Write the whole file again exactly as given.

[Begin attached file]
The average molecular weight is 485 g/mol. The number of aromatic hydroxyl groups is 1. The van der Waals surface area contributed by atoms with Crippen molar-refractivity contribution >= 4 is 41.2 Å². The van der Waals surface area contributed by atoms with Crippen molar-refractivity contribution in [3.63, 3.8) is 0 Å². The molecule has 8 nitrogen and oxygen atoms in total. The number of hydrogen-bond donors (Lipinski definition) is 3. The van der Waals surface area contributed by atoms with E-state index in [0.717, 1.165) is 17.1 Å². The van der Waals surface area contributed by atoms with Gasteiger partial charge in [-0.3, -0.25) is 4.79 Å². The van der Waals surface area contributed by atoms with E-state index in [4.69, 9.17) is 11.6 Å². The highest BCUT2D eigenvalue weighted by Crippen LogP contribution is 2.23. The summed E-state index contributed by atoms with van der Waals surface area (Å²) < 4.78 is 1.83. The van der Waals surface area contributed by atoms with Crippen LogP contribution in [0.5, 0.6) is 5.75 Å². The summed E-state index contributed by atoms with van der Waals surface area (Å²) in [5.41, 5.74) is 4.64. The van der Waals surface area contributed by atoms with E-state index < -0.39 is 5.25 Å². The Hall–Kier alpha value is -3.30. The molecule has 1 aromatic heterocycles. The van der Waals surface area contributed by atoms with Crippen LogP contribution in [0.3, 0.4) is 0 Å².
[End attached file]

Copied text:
The average molecular weight is 485 g/mol. The number of aromatic hydroxyl groups is 1. The van der Waals surface area contributed by atoms with Crippen molar-refractivity contribution >= 4 is 41.2 Å². The van der Waals surface area contributed by atoms with Crippen molar-refractivity contribution in [3.63, 3.8) is 0 Å². The molecule has 8 nitrogen and oxygen atoms in total. The number of hydrogen-bond donors (Lipinski definition) is 3. The van der Waals surface area contributed by atoms with E-state index in [0.717, 1.165) is 17.1 Å². The van der Waals surface area contributed by atoms with Gasteiger partial charge in [-0.3, -0.25) is 4.79 Å². The van der Waals surface area contributed by atoms with E-state index in [4.69, 9.17) is 11.6 Å². The highest BCUT2D eigenvalue weighted by Crippen LogP contribution is 2.23. The summed E-state index contributed by atoms with van der Waals surface area (Å²) < 4.78 is 1.83. The van der Waals surface area contributed by atoms with Crippen LogP contribution in [0.5, 0.6) is 5.75 Å². The summed E-state index contributed by atoms with van der Waals surface area (Å²) in [5.41, 5.74) is 4.64. The van der Waals surface area contributed by atoms with E-state index < -0.39 is 5.25 Å². The Hall–Kier alpha value is -3.30. The molecule has 1 aromatic heterocycles. The van der Waals surface area contributed by atoms with Crippen LogP contribution in [0.3, 0.4) is 0 Å².